GOP Has Already Declared Obama FY14 Budget DOA
This week's most frequently repeated description of the Obama fiscal 2014 budget, which is scheduled to be released this Wednesday, April 10, will be something close to "...which was sent to Congress more than two months after the statutory February 4 deadline..."
Yes, the budget is very late. Yes, this may be the latest any president has ever sent his budget to Congress since the Congressional Budget Act became law in 1974. And, yes, in spite of the fiscal cliff at the beginning of January and the sequester on March 1, both of which got in the way of the typical presidential budget formulation process, this extreme delay is more than just a little hard to fathom.
Having said that, the only real difference the delay to April will make in this year's debate is that it deprived House and Senate Republicans from declaring the president's budget dead on arrival in February.
That will be the great irony about everything that's said about the Obama budget this week. House Republicans, who were virtually certain not to think about taking the Obama budget into consideration when they drafted their own budget last month, this week will complain loud and long about not getting the chance to to ignore it earlier in the year.
The reality is that the Obama 2014 budget has already been declared dead on arrival by the House GOP leadership. Minutes after the first leaks appeared last week about the Obama budget proposing to change in the way the CPI is calculated so that payments to Social Security recipients would be lowered, House Speaker John Boehner (R-OH) denounced both the chained CPI proposal and the administration's efforts to tie that change to additional revenues. House Majority Leader Eric Cantor (R-VA) then repeated the denunciation on CNBC later in the week.
Anyone who has been in Washington for any time knows that formal statements like the one made by Boehner immediately after the leak occurred are not impromptu or ad hoc. The fact that this statement came so quickly after the leak shows that Boehner had been planning to say what he said as soon as it was clear that the White House was going to include the CPI change in the president's budget.
The overwhelming likelihood is that the GOP leadership had a similar statement ripping the White House a new one ready to go in case the president didn't include the CPI plan. That statement would have complained about the president backtracking and not providing leadership on mandatory spending.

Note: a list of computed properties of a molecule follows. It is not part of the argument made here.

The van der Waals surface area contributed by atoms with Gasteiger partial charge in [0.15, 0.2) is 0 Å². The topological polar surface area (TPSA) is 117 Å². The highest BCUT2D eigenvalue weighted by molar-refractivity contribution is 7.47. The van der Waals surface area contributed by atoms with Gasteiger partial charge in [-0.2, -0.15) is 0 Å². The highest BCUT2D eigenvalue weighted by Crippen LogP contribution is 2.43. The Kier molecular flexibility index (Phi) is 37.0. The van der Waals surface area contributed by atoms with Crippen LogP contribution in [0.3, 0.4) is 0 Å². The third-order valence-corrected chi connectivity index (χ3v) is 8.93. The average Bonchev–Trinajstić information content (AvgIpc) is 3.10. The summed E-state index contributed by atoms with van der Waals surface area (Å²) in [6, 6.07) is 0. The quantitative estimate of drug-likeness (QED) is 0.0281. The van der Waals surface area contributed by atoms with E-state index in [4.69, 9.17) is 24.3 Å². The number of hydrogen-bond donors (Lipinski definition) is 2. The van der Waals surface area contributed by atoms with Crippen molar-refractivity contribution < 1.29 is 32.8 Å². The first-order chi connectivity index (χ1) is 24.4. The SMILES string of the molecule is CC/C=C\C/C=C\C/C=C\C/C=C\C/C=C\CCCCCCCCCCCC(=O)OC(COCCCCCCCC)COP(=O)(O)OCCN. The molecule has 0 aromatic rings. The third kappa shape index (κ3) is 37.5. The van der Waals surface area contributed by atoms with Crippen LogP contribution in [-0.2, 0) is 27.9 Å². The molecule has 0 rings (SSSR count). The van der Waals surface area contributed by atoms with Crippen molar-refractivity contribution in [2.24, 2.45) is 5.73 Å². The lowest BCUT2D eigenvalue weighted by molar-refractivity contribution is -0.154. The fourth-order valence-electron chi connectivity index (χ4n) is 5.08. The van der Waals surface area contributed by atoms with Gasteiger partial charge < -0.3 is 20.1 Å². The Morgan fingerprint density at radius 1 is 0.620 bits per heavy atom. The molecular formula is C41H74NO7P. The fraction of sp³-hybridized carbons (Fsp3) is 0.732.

In other words, in spite of the delay, it's business as usual this year as far as the federal budget debate is concerned.
When the budget is released this Wednesday, I expect the congressional -- Democrat and Republican -- reaction to be feigned sorrow about the president submitting a purely symbolic budget. Members of both houses are likely to say that the White House would have had more of an impact had the House and Senate been able to see what the president was recommending before they adopted their own fiscal 2014 plans.
This will be nonsense because:
1. The House and Senate budget resolutions are at least as symbolic as anything the White House will send Congress on Wednesday. Neither the Republicans in the House nor the Democrats in the Senate drafted their budget resolution to be anything but a political statement about their own preferences. Compromising with the other house, that is, actually governing, was never the point. That makes the House- and Senate-adopted budget resolutions as dead on arrival as what the Obama administration will submit.
2. The Obama FY14 budget was going to be declared DOA no matter when it was sent to Capital Hill. The phrase "dead-on-arrival" may not have been used, but House and Senate Republicans were never going to give it the time of day.
3. The Obama budget could still have a significant impact on this year's budget negotiations if the House and Senate were serious about coming up with a budget resolution conference agreement because the negotiators could substitute or add one or more of the president's proposals to what was adopted by either house. That won't happen, however, not because the budget was so late, but because the House and Senate aren't going to produce a budget compromise this year.